But anyway, there are always protocols in place to minimize pain/discomfort etc. Agree to disagree, benefits of the research IME far outweigh the costs. Luckily, it will continue to provide those benefits.
 

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I think that, even if we accept this research is necessary, not everyone has to be involved in it firsthand. Like I said, I personally could never do this particular job and would be sobbing the entire time. Granted, guinea pigs are like my favorite animal but I think I'd struggle with other animals too.
 
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I think that, even if we accept this research is necessary, not everyone has to be involved in it firsthand. Like I said, I personally could never do this particular job and would be sobbing the entire time. Granted, guinea pigs are like my favorite animal but I think I'd struggle with other animals too.

Oh, definitely. If this stuff riles you, joining an animal lab seems like a bad choice. I guess you could always ask to just do something like date entry, but that could be iffy. Most of these labs rely on a lot of crosstraining. Lab members need to be able to do different tasks. Best bet is to just stay away if this is a mismatch of beliefs.
 
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I’m surprised that someone who is vegan would consider doing this kind of lab work/experimentation, particularly if the purpose of becoming vegan was not for health reasons but to minimize violence toward animals.

I can empathize with your situation and would say this is not something you have to do to become a neuropsychologist. I don’t know if numbing yourself to it is desirable or actually problematic in the long run. If you strongly believe that animals shouldn’t be experimented on in this manner, you don’t have to completely toss out your values in this field to get where you want.

The history of animal experimentation and lack of ethics in our field is a long and terrible one, especially when considering the work by Harlow with monkeys, etc. Medical research uses animals even more than psychology, and the saddest part is that much of the medical research with small animals can rarely be generalized to humans anyway (I recall seeing that something like 95% of studies done with mice don’t even translate to humans in terms of results). Yet we still conduct it and put animals through experiments that we would NEVER get through an IRB if we wanted to do this to humans.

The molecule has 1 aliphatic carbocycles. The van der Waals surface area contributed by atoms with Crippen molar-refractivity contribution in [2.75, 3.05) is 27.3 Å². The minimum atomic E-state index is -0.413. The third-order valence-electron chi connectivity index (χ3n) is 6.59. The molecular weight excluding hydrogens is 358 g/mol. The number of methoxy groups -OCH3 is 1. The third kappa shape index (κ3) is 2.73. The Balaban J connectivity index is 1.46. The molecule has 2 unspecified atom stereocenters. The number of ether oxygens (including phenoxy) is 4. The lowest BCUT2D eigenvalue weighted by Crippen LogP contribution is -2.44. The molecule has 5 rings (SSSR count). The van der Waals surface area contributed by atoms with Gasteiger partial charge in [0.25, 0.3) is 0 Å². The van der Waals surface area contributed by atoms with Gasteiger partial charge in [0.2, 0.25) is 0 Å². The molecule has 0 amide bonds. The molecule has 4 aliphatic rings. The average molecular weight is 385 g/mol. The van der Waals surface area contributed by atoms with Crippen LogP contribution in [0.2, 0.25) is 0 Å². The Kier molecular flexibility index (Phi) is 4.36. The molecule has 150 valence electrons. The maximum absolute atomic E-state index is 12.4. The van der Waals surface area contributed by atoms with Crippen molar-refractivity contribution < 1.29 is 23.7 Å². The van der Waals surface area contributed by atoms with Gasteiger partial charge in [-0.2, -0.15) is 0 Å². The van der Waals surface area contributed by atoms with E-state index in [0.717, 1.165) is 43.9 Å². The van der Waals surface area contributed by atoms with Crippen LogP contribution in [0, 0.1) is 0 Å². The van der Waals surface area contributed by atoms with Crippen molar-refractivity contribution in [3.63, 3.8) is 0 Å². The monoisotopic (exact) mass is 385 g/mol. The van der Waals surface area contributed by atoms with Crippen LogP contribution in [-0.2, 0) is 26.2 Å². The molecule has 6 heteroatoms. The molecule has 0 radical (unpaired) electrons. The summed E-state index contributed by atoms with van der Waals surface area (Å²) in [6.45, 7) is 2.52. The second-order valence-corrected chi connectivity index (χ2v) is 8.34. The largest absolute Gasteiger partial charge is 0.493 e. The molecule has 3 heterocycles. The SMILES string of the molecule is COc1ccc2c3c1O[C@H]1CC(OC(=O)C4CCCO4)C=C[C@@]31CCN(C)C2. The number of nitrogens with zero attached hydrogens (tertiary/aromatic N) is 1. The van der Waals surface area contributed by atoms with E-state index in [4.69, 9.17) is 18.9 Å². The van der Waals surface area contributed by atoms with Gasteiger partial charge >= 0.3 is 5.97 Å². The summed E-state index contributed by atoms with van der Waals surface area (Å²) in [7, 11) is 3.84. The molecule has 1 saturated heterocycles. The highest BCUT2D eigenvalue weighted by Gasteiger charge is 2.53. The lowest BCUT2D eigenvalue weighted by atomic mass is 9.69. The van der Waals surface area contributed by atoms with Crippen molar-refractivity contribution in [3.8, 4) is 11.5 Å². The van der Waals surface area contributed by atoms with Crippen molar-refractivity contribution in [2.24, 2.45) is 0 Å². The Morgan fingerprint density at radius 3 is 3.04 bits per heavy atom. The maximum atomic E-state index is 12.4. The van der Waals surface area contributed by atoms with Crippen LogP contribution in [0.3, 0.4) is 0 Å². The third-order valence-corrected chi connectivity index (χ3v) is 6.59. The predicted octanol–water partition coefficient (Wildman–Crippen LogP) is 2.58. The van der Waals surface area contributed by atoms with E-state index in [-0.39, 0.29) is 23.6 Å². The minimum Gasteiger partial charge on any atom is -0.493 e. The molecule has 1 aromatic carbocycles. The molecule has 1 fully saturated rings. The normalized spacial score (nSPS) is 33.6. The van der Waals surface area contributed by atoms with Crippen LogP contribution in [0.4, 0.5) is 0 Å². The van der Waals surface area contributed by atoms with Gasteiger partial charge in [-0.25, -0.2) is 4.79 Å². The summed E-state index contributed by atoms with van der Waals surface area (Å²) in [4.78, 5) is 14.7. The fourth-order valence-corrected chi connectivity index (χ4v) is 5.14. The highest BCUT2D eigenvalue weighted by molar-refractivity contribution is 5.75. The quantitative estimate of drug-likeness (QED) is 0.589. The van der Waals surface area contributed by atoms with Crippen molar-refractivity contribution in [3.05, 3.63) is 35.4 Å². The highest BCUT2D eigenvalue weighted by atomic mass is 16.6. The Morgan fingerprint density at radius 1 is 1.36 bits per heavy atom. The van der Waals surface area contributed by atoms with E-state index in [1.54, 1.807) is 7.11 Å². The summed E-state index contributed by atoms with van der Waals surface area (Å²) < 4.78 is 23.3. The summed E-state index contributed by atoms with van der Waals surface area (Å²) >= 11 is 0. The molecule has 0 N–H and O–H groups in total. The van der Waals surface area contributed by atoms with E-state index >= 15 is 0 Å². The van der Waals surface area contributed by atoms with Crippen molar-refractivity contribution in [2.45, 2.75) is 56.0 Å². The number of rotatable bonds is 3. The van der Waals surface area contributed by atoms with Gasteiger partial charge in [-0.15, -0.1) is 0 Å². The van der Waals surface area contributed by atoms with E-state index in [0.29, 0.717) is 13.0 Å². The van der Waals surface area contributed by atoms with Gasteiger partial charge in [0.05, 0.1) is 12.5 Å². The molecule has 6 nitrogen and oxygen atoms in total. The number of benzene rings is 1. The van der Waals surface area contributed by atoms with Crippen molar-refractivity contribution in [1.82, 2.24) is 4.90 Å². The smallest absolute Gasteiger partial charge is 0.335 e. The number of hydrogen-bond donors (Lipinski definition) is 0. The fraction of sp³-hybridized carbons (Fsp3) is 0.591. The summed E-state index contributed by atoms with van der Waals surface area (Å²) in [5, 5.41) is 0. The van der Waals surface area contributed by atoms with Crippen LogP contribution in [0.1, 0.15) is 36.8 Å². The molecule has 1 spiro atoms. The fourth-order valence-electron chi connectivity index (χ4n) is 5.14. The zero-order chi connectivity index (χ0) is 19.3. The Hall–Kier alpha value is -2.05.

So I say go with your values on this one and talk to your PI if it’s too incongruent with your values. There are other ways to engage in research that don’t require animal experimentation, and depending on how you feel, it may not be worth it to go this route.
Well, I know it's kind of weird for a vegan to be doing this stuff. I'm not so sure I even believe in the research-- I don't even believe in the phenomenon they're trying to relate to humans. But darn, am I learning a good lesson and does it look good on a CV! sigh

But I really must emphasize how little access I have to research opportunities, how small my home school is, and how much I want to be a clinical psychologist. I've been vegan a long time, so it I guess some of my animal-rights-ness has faded and was left at the wayside for career improvement. I'm very excited to even have the opportunity, there are not many professionals in my family. So I guess I'm in a "scarcity mindset" especially with being so close to graduation.

I know it goes against my values, but like WisNeuro said, there are quite a few protocols for the comfort of the animals put in place (even if it means live decapitation). Although it (the research) still will be done even if it's not me, no question. I don't think someone can be "emotionally hardened" but I think they can learn about themselves, even if it borders masochistic. I kind of had the feeling something may happen like this going into this lab. Anyone who I tell in my life is kind of horrified and I don't think that helps.

Every step of the way one of the co-PIs are very encouraging that I don't have to do what I don't want to do, but this is a package deal. I know I'm not giving you any leads on how to respond to me, sorry about that.
 

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I know it goes against my values, but like WisNeuro said, there are quite a few protocols for the comfort of the animals put in place (even if it means live decapitation). Although it (the research) still will be done even if it's not me, no question. I don't think someone can be "emotionally hardened" but I think they can learn about themselves, even if it borders masochistic. I kind of had the feeling something may happen like this going into this lab. Anyone who I tell in my life is kind of horrified and I don't think that helps.